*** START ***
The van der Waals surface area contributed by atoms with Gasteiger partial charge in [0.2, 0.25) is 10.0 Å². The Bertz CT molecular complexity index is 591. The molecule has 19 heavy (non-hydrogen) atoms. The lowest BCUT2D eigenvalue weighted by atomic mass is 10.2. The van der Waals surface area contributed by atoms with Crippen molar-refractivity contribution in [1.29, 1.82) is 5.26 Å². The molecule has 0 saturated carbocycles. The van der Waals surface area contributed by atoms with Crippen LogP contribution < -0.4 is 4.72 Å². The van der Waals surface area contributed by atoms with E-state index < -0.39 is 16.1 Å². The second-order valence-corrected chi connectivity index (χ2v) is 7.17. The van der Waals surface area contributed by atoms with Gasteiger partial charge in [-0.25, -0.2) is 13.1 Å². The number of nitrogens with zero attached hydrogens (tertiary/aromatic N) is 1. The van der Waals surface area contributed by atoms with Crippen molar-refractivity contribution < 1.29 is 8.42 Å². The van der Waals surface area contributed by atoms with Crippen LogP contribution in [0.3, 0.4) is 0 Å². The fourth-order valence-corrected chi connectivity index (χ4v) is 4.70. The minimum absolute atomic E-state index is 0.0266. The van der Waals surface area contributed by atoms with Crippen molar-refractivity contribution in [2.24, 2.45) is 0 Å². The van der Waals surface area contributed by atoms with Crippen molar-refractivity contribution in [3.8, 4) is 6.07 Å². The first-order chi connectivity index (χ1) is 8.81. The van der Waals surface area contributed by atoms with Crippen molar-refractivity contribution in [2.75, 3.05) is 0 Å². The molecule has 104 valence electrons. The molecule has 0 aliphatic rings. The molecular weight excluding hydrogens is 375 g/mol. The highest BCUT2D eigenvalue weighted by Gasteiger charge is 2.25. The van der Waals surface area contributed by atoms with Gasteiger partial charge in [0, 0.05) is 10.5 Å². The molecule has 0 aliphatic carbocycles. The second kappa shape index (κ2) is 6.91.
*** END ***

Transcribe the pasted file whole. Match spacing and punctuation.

The van der Waals surface area contributed by atoms with Gasteiger partial charge in [0.2, 0.25) is 10.0 Å². The Bertz CT molecular complexity index is 591. The molecule has 19 heavy (non-hydrogen) atoms. The lowest BCUT2D eigenvalue weighted by atomic mass is 10.2. The van der Waals surface area contributed by atoms with Crippen molar-refractivity contribution in [1.29, 1.82) is 5.26 Å². The molecule has 0 saturated carbocycles. The van der Waals surface area contributed by atoms with Crippen LogP contribution < -0.4 is 4.72 Å². The van der Waals surface area contributed by atoms with E-state index < -0.39 is 16.1 Å². The second-order valence-corrected chi connectivity index (χ2v) is 7.17. The van der Waals surface area contributed by atoms with Gasteiger partial charge in [-0.25, -0.2) is 13.1 Å². The number of nitrogens with zero attached hydrogens (tertiary/aromatic N) is 1. The van der Waals surface area contributed by atoms with Crippen molar-refractivity contribution < 1.29 is 8.42 Å². The van der Waals surface area contributed by atoms with Crippen LogP contribution in [0.3, 0.4) is 0 Å². The fourth-order valence-corrected chi connectivity index (χ4v) is 4.70. The minimum absolute atomic E-state index is 0.0266. The van der Waals surface area contributed by atoms with Crippen molar-refractivity contribution in [2.24, 2.45) is 0 Å². The van der Waals surface area contributed by atoms with Crippen molar-refractivity contribution in [3.8, 4) is 6.07 Å². The first-order chi connectivity index (χ1) is 8.81. The van der Waals surface area contributed by atoms with Crippen molar-refractivity contribution in [2.75, 3.05) is 0 Å². The molecule has 104 valence electrons. The molecule has 0 aliphatic rings. The molecular weight excluding hydrogens is 375 g/mol. The highest BCUT2D eigenvalue weighted by Gasteiger charge is 2.25. The van der Waals surface area contributed by atoms with Gasteiger partial charge in [0, 0.05) is 10.5 Å². The molecule has 0 aliphatic carbocycles. The second kappa shape index (κ2) is 6.91.